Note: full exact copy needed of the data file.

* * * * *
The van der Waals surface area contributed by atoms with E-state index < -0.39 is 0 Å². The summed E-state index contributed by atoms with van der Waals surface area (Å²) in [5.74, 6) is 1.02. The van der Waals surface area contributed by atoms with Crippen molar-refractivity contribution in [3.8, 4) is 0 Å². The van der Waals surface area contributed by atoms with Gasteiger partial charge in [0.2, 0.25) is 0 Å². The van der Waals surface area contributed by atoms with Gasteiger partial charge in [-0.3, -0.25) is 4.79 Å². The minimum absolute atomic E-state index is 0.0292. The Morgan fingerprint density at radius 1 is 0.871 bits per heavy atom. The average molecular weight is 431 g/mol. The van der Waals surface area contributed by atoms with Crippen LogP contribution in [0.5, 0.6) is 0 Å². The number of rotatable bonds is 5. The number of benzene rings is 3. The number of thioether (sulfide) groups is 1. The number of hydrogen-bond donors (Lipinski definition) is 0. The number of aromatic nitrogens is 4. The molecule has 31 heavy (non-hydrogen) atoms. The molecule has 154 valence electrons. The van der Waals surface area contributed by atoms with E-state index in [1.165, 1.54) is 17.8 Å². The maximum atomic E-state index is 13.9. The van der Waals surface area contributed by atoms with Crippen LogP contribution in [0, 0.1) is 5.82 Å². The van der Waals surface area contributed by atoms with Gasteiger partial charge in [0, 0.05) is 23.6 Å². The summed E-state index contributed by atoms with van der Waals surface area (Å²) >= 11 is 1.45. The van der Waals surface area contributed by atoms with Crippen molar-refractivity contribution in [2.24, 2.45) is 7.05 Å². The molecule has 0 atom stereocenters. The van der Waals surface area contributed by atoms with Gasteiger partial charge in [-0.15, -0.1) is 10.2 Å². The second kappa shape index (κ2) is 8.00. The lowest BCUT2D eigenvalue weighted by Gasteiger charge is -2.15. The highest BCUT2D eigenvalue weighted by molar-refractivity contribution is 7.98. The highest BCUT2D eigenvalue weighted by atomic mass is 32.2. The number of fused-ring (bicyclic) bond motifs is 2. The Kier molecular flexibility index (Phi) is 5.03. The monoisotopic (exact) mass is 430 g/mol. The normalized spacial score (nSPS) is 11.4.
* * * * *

The van der Waals surface area contributed by atoms with E-state index < -0.39 is 0 Å². The summed E-state index contributed by atoms with van der Waals surface area (Å²) in [5.74, 6) is 1.02. The van der Waals surface area contributed by atoms with Crippen molar-refractivity contribution in [3.8, 4) is 0 Å². The van der Waals surface area contributed by atoms with Gasteiger partial charge in [0.2, 0.25) is 0 Å². The van der Waals surface area contributed by atoms with Gasteiger partial charge in [-0.3, -0.25) is 4.79 Å². The minimum absolute atomic E-state index is 0.0292. The Morgan fingerprint density at radius 1 is 0.871 bits per heavy atom. The average molecular weight is 431 g/mol. The van der Waals surface area contributed by atoms with Crippen LogP contribution in [0.5, 0.6) is 0 Å². The number of rotatable bonds is 5. The number of benzene rings is 3. The number of thioether (sulfide) groups is 1. The number of hydrogen-bond donors (Lipinski definition) is 0. The number of aromatic nitrogens is 4. The molecule has 31 heavy (non-hydrogen) atoms. The molecule has 154 valence electrons. The van der Waals surface area contributed by atoms with E-state index in [1.165, 1.54) is 17.8 Å². The maximum atomic E-state index is 13.9. The van der Waals surface area contributed by atoms with Crippen LogP contribution in [0, 0.1) is 5.82 Å². The van der Waals surface area contributed by atoms with Gasteiger partial charge in [0, 0.05) is 23.6 Å². The summed E-state index contributed by atoms with van der Waals surface area (Å²) >= 11 is 1.45. The van der Waals surface area contributed by atoms with Crippen molar-refractivity contribution in [2.24, 2.45) is 7.05 Å². The molecule has 0 atom stereocenters. The van der Waals surface area contributed by atoms with Gasteiger partial charge in [-0.15, -0.1) is 10.2 Å². The second kappa shape index (κ2) is 8.00. The lowest BCUT2D eigenvalue weighted by Gasteiger charge is -2.15. The highest BCUT2D eigenvalue weighted by molar-refractivity contribution is 7.98. The highest BCUT2D eigenvalue weighted by atomic mass is 32.2. The number of fused-ring (bicyclic) bond motifs is 2. The Kier molecular flexibility index (Phi) is 5.03. The monoisotopic (exact) mass is 430 g/mol. The normalized spacial score (nSPS) is 11.4.